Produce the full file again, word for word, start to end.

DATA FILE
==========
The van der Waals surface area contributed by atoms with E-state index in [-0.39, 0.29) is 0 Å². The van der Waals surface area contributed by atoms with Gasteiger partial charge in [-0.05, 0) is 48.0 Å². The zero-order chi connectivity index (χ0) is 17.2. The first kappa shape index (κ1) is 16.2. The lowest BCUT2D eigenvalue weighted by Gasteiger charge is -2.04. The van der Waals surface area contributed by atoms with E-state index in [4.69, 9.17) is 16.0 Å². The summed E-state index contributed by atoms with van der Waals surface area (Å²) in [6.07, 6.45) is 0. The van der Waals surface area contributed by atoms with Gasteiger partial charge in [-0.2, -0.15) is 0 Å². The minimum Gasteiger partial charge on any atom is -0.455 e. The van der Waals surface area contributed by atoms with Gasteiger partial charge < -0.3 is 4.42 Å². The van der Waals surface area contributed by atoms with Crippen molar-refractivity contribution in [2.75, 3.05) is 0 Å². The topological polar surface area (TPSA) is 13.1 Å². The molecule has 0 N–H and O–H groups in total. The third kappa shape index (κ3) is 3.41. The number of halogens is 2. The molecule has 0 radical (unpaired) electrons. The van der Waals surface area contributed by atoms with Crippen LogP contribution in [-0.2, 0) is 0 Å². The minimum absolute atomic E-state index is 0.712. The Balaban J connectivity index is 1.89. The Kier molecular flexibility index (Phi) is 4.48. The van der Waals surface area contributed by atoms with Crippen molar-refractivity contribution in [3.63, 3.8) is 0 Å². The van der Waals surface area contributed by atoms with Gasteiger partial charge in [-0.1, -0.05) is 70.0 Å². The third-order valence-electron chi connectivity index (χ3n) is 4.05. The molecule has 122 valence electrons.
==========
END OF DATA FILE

The van der Waals surface area contributed by atoms with E-state index in [-0.39, 0.29) is 0 Å². The van der Waals surface area contributed by atoms with Gasteiger partial charge in [-0.05, 0) is 48.0 Å². The zero-order chi connectivity index (χ0) is 17.2. The first kappa shape index (κ1) is 16.2. The lowest BCUT2D eigenvalue weighted by Gasteiger charge is -2.04. The van der Waals surface area contributed by atoms with E-state index in [4.69, 9.17) is 16.0 Å². The summed E-state index contributed by atoms with van der Waals surface area (Å²) in [6.07, 6.45) is 0. The van der Waals surface area contributed by atoms with Gasteiger partial charge in [-0.2, -0.15) is 0 Å². The minimum Gasteiger partial charge on any atom is -0.455 e. The van der Waals surface area contributed by atoms with Gasteiger partial charge < -0.3 is 4.42 Å². The van der Waals surface area contributed by atoms with Crippen molar-refractivity contribution in [2.75, 3.05) is 0 Å². The topological polar surface area (TPSA) is 13.1 Å². The molecule has 0 N–H and O–H groups in total. The third kappa shape index (κ3) is 3.41. The number of halogens is 2. The molecule has 0 radical (unpaired) electrons. The van der Waals surface area contributed by atoms with Crippen LogP contribution in [-0.2, 0) is 0 Å². The minimum absolute atomic E-state index is 0.712. The Balaban J connectivity index is 1.89. The Kier molecular flexibility index (Phi) is 4.48. The van der Waals surface area contributed by atoms with Crippen molar-refractivity contribution in [3.63, 3.8) is 0 Å². The van der Waals surface area contributed by atoms with Gasteiger partial charge in [-0.1, -0.05) is 70.0 Å². The third-order valence-electron chi connectivity index (χ3n) is 4.05. The molecule has 122 valence electrons.